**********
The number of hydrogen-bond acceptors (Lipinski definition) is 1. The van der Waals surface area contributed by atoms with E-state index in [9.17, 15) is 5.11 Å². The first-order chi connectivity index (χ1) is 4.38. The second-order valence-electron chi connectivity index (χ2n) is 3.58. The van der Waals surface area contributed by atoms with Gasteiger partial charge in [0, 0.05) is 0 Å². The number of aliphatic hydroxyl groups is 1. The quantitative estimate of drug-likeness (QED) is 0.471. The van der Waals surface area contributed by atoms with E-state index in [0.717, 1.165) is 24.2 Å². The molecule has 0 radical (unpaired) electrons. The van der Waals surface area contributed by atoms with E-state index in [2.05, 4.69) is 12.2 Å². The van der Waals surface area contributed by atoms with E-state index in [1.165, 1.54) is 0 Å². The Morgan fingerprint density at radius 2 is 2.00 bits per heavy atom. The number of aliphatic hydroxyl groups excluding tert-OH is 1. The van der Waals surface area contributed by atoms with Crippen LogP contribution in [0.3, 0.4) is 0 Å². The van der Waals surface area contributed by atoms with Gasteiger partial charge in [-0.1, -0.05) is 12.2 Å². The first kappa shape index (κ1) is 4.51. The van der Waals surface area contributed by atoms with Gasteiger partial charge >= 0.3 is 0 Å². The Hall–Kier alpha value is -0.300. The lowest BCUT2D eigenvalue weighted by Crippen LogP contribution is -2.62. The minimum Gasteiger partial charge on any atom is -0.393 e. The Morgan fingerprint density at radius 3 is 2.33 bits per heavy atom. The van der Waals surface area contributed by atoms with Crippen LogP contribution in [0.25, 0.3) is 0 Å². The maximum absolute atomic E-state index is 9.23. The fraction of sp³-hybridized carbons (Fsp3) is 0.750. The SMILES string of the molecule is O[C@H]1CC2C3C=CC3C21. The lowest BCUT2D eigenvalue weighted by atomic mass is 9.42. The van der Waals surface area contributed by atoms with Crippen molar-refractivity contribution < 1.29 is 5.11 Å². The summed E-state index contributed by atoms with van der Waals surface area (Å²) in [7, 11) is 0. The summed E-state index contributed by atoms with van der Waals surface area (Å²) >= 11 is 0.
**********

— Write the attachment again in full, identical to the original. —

The number of hydrogen-bond acceptors (Lipinski definition) is 1. The van der Waals surface area contributed by atoms with E-state index in [9.17, 15) is 5.11 Å². The first-order chi connectivity index (χ1) is 4.38. The second-order valence-electron chi connectivity index (χ2n) is 3.58. The van der Waals surface area contributed by atoms with Gasteiger partial charge in [0, 0.05) is 0 Å². The number of aliphatic hydroxyl groups is 1. The quantitative estimate of drug-likeness (QED) is 0.471. The van der Waals surface area contributed by atoms with E-state index in [0.717, 1.165) is 24.2 Å². The molecule has 0 radical (unpaired) electrons. The van der Waals surface area contributed by atoms with E-state index in [2.05, 4.69) is 12.2 Å². The van der Waals surface area contributed by atoms with E-state index in [1.165, 1.54) is 0 Å². The Morgan fingerprint density at radius 2 is 2.00 bits per heavy atom. The number of aliphatic hydroxyl groups excluding tert-OH is 1. The van der Waals surface area contributed by atoms with Crippen LogP contribution in [0.3, 0.4) is 0 Å². The van der Waals surface area contributed by atoms with Gasteiger partial charge in [-0.1, -0.05) is 12.2 Å². The first kappa shape index (κ1) is 4.51. The van der Waals surface area contributed by atoms with Gasteiger partial charge >= 0.3 is 0 Å². The Hall–Kier alpha value is -0.300. The lowest BCUT2D eigenvalue weighted by Crippen LogP contribution is -2.62. The minimum Gasteiger partial charge on any atom is -0.393 e. The Morgan fingerprint density at radius 3 is 2.33 bits per heavy atom. The van der Waals surface area contributed by atoms with Crippen LogP contribution in [0.25, 0.3) is 0 Å². The maximum absolute atomic E-state index is 9.23. The fraction of sp³-hybridized carbons (Fsp3) is 0.750. The SMILES string of the molecule is O[C@H]1CC2C3C=CC3C21. The lowest BCUT2D eigenvalue weighted by atomic mass is 9.42. The van der Waals surface area contributed by atoms with Crippen molar-refractivity contribution < 1.29 is 5.11 Å². The summed E-state index contributed by atoms with van der Waals surface area (Å²) in [7, 11) is 0. The summed E-state index contributed by atoms with van der Waals surface area (Å²) >= 11 is 0.